Not Quite Right

Since there was so much media handwringing over the Pennsylvania school stabbing a week ago (as well as the brutal knife murders off campus at the University of Calgary on Tuesday), we can probably expect a lot more coverage since another such stabbing occurred at a Florida school today. As media pundits on both sides attempt with varying degrees of success to politicize the issue (“Tighter laws! More guns for self-defense! Knife restrictions in school zones!”) the real scope of the problem— and the statistical data about such attacks— get purposely obscured or widely-skewed by those determined to twist the truth to support their argument.

Therefore— in the service of calm rationality— allow me to offer a few facts of the matter:

In 2011 (an average year) over 1700 people were murdered with knives in the United States (or, less than half as many people who got killed worldwide by hippopotamuses during the same period. Seriously, that’s a real statistic). The non-lethal stabbing numbers, where a victim was assaulted with a knife, topped 15,000 that year alone… part of a trend that’s been around for decades. There are 314 million people in the USA, which means in any given year, roughly 1/19th of 1%, or 0.00052631578, of the population will be involved in some kind of violent incident with a knife.

If every one of those stabbings was reported by the major news services and posted to every social media in existence, there would a constant barrage of news ONLY about stabbings. There would be a report on a stabbing every half hour. The constant coverage would appear horrible and terrifying— yet, twice as many Americans die every year from accidental drowning than from stabbing by a knife.

Sadly, these recent incidents aren’t extremely special, nor are they extremely rare. They just happened at schools, and school violence is a hot-button political issue at the moment, so they received more television screen time than usual. Such attacks are terrible tragedies, sure— but in the United States, we get those pretty regularly, for lots of different reasons. So don’t freak out. Things aren’t getting exponentially worse, nor are mobs of knife-wielding children descending upon our schoolyards— media reports of this stuff are just getting faster and more ubiquitous.

How can such occurrences be prevented? Perhaps we should arm everyone… after all, if everyone is armed and able to defend themselves, doesn’t that mean no one would prey on anyone else and everyone would be safe? So why not just do that?

Well… because that’s never EVER worked, ever, in the history of ever. Not even in the Old West of gunslinger fame (which never actually existed as portrayed in popular western movies and TV shows, btw). Historically, the more people in a social environment who are armed, the more incidents of violence tend to occur— and the better they are armed, the more life-threatening are the resulting injuries.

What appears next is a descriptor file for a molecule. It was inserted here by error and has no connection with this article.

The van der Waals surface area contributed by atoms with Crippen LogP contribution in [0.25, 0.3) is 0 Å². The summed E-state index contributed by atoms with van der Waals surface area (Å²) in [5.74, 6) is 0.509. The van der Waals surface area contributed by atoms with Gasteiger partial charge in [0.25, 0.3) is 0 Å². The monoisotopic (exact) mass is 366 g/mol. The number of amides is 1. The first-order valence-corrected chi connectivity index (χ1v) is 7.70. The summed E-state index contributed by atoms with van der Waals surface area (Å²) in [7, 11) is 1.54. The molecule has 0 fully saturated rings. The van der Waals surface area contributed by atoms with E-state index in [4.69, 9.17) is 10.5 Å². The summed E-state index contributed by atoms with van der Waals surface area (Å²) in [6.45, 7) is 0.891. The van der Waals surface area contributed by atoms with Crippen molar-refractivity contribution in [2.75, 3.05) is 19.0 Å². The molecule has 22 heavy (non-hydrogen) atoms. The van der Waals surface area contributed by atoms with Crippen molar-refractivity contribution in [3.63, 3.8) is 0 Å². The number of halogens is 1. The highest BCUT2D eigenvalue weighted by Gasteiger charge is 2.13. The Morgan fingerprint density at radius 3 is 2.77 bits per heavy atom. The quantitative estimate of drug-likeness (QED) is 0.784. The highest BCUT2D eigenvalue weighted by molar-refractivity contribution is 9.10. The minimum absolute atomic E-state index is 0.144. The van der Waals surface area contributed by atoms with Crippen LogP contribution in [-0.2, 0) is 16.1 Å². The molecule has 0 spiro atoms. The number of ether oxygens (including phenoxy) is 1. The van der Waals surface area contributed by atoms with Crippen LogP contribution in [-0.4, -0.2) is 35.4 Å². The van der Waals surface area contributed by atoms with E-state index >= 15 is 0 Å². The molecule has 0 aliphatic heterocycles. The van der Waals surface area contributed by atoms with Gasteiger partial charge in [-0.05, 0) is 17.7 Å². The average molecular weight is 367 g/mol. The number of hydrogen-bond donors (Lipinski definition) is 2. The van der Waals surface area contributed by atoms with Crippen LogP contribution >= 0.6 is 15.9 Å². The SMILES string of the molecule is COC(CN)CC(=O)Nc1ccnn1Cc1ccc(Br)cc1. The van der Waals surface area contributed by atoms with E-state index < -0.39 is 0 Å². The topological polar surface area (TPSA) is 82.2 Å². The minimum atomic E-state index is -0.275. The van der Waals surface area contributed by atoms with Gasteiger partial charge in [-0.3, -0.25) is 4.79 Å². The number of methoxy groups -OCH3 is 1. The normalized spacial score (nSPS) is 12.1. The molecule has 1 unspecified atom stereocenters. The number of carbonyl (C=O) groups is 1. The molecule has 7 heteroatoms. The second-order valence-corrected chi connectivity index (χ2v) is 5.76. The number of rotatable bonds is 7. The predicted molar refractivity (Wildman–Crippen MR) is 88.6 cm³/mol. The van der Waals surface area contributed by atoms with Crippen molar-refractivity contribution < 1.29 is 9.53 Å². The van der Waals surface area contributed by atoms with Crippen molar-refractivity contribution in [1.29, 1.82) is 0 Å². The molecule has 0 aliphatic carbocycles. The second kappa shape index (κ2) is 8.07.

“An armed society is a polite society” is a popular maxim, except it doesn’t work. As with the same argument for capital punishment, it places too much faith in fear as a deterrent. There will always be those too foolish, or too angry, to give a shit about the potential consequences of their actions: attackers who are literally too dumb to know when they should be afraid. Nor does being “armed and trained with weapons” preclude some combatants (those more naturally skilled, bigger, stronger, or better armed) from adopting unfair and socially-damaging bullying behaviors from positions of strength. Which we know they will, because they always do.

That’s why we have courts of law in the first place. The same reason we have armed police paid for at taxpayer expense: to enforce laws specifically designed to protect our collective citizenry from predators. Want to defend yourself? Make better laws and pay for better police. If you get a vote, be sure to use it. Remember… despite complaints by jaded cynics since the dawn of democracy, everybody’s vote counts. If it didn’t count, the politicos wouldn’t be willing to spend all that money trying to buy it. Nor would they be trying so hard to gerrymander districts to concentrate certain voters in certain places. VOTES COUNT.

Big money doesn’t ever definitively decide the result of American elections— voter turn out does. In the end, campaigners can buy as many stupid commercials and print ads as they want— but it all comes down to how frightened the people are, how dumb the people are, and what nonsense they’ll buy into. Or won’t.

So be smart with your vote, and use it to defend yourself. You’ll surprise a lot of over-paid political analysts if you do, because rational, intelligent self-interest is NEVER what pollsters expect.